I’ll throw in the Governor Mark scheme here, as it can act as a goal for good governance and pulls you towards getting things done on the training front. This is a quality mark approved by the National Governors Association. It is NOT a training scheme but does help you identify any gaps you have in governance and push you towards getting sustainable solutions in place. It lasts for three years.
My own view is that training should be; 1) compulsory and 2) largely (not exclusively) online.
1. Compulsory. Governors need induction and follow-on training. Schools are full of professionals with years of experience in education, Governors often rock up with zero experience in education and often little in governance. This is why I think the training should be compulsory.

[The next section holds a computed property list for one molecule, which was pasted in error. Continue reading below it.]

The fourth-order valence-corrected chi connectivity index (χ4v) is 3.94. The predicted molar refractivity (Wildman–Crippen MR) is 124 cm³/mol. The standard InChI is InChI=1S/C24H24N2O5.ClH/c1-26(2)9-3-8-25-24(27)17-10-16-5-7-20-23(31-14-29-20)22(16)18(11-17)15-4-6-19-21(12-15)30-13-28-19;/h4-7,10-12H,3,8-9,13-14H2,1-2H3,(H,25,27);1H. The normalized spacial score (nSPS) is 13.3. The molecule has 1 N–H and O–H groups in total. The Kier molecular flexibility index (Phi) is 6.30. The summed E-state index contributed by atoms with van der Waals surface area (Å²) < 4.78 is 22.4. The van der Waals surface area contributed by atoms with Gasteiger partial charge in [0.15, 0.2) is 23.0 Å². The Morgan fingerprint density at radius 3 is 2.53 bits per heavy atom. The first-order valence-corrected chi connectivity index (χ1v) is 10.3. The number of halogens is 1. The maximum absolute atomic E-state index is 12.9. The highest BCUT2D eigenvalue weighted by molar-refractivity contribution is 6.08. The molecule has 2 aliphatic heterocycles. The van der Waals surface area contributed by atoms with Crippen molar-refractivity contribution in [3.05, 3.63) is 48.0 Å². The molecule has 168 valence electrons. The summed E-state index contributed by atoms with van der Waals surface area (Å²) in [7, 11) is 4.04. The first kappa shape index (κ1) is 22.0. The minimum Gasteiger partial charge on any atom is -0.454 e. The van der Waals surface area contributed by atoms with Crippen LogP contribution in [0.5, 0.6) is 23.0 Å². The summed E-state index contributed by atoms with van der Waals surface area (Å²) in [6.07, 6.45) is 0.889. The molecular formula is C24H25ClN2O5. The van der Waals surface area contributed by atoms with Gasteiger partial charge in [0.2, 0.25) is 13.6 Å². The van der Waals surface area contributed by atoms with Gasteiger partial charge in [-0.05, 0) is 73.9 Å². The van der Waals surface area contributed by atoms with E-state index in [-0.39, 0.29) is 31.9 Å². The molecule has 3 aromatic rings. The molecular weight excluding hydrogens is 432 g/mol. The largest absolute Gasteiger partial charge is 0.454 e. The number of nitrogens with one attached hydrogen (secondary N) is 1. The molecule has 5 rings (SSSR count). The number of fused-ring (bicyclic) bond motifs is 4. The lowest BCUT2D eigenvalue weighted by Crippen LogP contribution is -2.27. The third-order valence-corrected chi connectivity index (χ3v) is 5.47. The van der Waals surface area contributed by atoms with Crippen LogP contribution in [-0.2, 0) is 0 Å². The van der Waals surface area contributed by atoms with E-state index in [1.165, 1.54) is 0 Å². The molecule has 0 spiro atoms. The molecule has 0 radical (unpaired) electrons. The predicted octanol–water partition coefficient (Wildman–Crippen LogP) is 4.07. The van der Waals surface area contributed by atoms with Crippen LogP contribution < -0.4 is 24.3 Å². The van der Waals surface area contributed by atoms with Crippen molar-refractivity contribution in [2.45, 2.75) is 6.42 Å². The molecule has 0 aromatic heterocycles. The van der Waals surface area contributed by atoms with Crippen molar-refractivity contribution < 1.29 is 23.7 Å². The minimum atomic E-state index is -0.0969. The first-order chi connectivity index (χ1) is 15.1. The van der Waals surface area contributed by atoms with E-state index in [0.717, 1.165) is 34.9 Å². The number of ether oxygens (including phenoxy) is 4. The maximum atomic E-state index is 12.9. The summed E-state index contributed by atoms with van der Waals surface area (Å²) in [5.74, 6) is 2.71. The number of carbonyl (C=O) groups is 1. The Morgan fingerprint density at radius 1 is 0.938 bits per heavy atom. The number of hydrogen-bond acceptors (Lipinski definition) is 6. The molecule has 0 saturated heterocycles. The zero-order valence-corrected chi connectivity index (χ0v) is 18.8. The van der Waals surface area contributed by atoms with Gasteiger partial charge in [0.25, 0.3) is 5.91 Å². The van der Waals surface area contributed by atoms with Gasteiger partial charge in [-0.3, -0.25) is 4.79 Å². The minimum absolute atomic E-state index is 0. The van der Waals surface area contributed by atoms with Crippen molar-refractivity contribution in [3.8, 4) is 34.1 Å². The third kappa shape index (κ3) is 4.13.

2. Largely online. Given the fact that many Governors have day jobs and don’t want to spend even more time attending chalk and talk training sessions in schools in the evenings, I’d bring this into the 21st C and deliver most it online. There are excellent suppliers out there (try some of these free demos) and the cost is nothing in relation to the benefits in terms of time and the efficacy of the Governors meeting, governance and actions. This avoids then becoming awful INSET type days, where external instructors come in and talk to you, accompanied by some awful and patronising, collaborative exercises. There is, of course, room for training as a group and face-to-face but in a measured fashion.